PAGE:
“It was all negotiated behind the scenes,” said Kathryn Phillips, director of Sierra Club California, which opposes Prop 3. “There are some things in there that are good, but not enough to justify all the bad things. A lot of the money is going to a few big farming interests in the Central Valley.”

Along with the Sierra Club, other opponents include the League of Women Voters, Friends of the River, Restore the Delta and Assembly Speaker Anthony Rendon, D-Los Angeles.

The chief item that irks many critics is $750 million to repair the Friant-Kern Canal and the Madera Canal, which run across about 200 miles of the San Joaquin Valley from Chowchilla to Bakersfield. The canals are critical for irrigating farms and have been damaged by years of farmers over-pumping groundwater, which has led to the ground sinking.

Critics say the farmers should pick up the bill for the canals.

“Whoever benefits from a key water project should be the ones paying for it from their rates,” said Phillips. “You’ll have people from all over the state paying for a few factory farms in the Central Valley.”

But supporters say many of the growers are small farmers, and there are statewide interests at stake.

“Everything we eat comes out of there,” said Meral. “We just can’t let it go. You might also say, why should the state pay for urban water conservation? Why should the people who don’t have kids pay for schools? An agricultural water supply means we have a food supply. You have to invest in the state.”

FILE – In this Aug. 8. 2017 file photo, boats ply the waters of Emerald Bay of Lake Tahoe, near South Lake Tahoe, Calif. (AP Photo/Rich Pedroncelli, File)

The No campaign has not raised any money. The Yes campaign has raised $4.7 million so far. Much of that has come from farm groups, such as Western Growers ($275,000), the California Fresh Fruit Association ($215,080) and the California Rice Industry Association ($200,000).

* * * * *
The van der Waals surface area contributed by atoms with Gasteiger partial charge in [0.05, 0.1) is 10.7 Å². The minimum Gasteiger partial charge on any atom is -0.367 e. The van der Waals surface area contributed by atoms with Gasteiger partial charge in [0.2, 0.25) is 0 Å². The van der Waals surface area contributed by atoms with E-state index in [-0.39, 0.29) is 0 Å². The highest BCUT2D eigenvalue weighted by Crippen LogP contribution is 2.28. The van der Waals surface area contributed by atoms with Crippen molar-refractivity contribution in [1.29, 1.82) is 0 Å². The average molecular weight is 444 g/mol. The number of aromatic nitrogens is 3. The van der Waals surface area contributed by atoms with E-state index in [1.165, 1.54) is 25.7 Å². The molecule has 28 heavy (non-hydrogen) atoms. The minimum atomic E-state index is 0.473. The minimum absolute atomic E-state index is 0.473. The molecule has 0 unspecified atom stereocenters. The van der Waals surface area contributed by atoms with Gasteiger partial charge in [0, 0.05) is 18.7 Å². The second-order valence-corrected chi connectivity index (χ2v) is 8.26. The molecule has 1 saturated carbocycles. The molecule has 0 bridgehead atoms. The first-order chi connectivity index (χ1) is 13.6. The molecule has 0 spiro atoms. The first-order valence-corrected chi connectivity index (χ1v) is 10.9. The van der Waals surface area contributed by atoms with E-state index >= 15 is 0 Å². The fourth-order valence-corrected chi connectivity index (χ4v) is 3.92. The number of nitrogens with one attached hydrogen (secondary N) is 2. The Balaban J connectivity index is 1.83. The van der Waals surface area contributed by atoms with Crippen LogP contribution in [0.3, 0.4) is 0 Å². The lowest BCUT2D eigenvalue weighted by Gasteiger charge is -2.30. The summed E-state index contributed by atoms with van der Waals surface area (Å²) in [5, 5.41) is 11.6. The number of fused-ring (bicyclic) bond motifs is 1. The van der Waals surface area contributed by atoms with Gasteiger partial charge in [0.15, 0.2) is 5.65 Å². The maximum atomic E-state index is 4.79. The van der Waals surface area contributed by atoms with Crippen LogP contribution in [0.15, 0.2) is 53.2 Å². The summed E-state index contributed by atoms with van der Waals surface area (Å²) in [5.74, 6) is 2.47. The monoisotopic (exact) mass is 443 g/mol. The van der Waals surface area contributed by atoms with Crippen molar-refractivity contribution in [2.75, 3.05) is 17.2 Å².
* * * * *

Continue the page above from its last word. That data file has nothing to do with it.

Large donations also have come from duck-hunting groups, such as the California Waterfowl Association ($495,000) and Ducks Unlimited ($400,000). There is significant money in the bond to fund wetlands restoration, which benefits ducks and geese.

The bond also includes $2.49 billion for restoring watershed lands, including $200 million for Sierra Nevada forests, $100 million for San Francisco Bay, $200 million for the Salton Sea, $150 million to restore the Los Angeles River, $80 million to remove Matilija Dam in Ventura County and $60 million for land conservation around Lake Tahoe.

There is another $2.12 billion for water recycling, storm water capture, upgrades to drinking water plants and conservation programs, such as funding lawn replacement programs and rebates for low-flush toilets.

There isn’t any money for new dams or for Brown’s controversial Delta tunnels plan. There is $200 million toward the $1 billion Oroville Dam repair, $250 million for Bay Area projects that could include expanding Los Vaqueros Reservoir, and another $1 billion for groundwater cleanup and management, much of which is expected to go to farm areas under a state grants program.

Bonds are like IOUs. The state sells them to investors, and then pays them back with interest, usually over 30 or 40 years, with money from the state general fund. Between 1993 and June 2018, California voters have approved 32 of 40 bond issues, an 80 percent success rate.

“This measure is basically a Christmas tree for a whole lot of people,” said Jay Lund, director of the UC Davis Center for Watershed Sciences. “It’s hard to turn down a big pot of money. I would give it a very high probability of passing.”

blog comments powered by Disqus